The world is not a logical place

by Neil Rickert

Let’s start with some definitions:

  • logical: in accordance with the laws of logic;
  • illogical: contrary to the laws of logic;
  • alogical: the laws of logic are not applicable.

My title is suggesting the last of those — that the laws of logic are not applicable to the world.

Of course, we do use logic. But we have to do some preparatory work to make it possible to use logic.

A logical world is a world of immutable objects. I’ll refer to those as “logical objects”. When doing mathematics, the numbers are examples of logical objects. In logic, we use the idea of “identity”, where A and B are identical if those are really just different names for the same logical object. So 3+1 is identical to 2+2, because those are both ways of referring to the same number 4.

In the world we live in, there are no immutable objects — see my earlier post about change. And what we mean by “identity” and “identical” can sometimes be confusing. Those are because our world isn’t really a logical world.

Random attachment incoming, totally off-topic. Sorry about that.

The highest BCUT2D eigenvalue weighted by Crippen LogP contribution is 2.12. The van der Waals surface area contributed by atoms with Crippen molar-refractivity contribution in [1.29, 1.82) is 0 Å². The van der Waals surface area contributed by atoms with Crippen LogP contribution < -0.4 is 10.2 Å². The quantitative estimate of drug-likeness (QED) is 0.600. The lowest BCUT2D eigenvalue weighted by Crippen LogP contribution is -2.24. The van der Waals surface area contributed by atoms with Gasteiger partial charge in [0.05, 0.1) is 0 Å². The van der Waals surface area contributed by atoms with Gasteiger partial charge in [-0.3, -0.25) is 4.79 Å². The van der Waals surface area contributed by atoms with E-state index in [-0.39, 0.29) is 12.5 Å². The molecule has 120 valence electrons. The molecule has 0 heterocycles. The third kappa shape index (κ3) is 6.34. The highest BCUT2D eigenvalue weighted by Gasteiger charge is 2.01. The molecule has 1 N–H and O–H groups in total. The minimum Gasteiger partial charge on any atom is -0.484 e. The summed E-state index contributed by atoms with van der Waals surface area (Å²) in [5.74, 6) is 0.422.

How do we deal with this situation? We categorize. That is to say, we divide the world up into parts (i.e. categories), and treat those categories as if they were logical objects.

Some people think of categories as collections of individual objects. I prefer to think of categories as arising from carving up the world into parts. What we think of as individual objects are themselves categories. We think of a person as an individual. But a person changes. The atoms which constitute that person today will soon be gone, and replaced by different atoms. A person’s appearance changes due maturing and aging processes. But we see these variations as the same person, because when we carve the world up into categories we place the variations of that person into the same category.

This idea even works pretty well for “identity”. In ordinary life, we say that A and B are identical if we cannot easily distinguish between them. In effect, we say that they are identical if, for most or our ways of categorizing, they fall into the same category.

However, unlike logical objects, categories are not immutable. We can change our categories by changing how we categorize. There’s a tendency for people to think of categories as fixed (immutable) independent of us. But we know this to be a mistaken view. Quine’s “gavagai” argument illustrates this (LINK).


We categorize via perception. Categorization may well be the primary perceptual operation. But most of our categorization occurs at a level that does not involve our conscious decision making.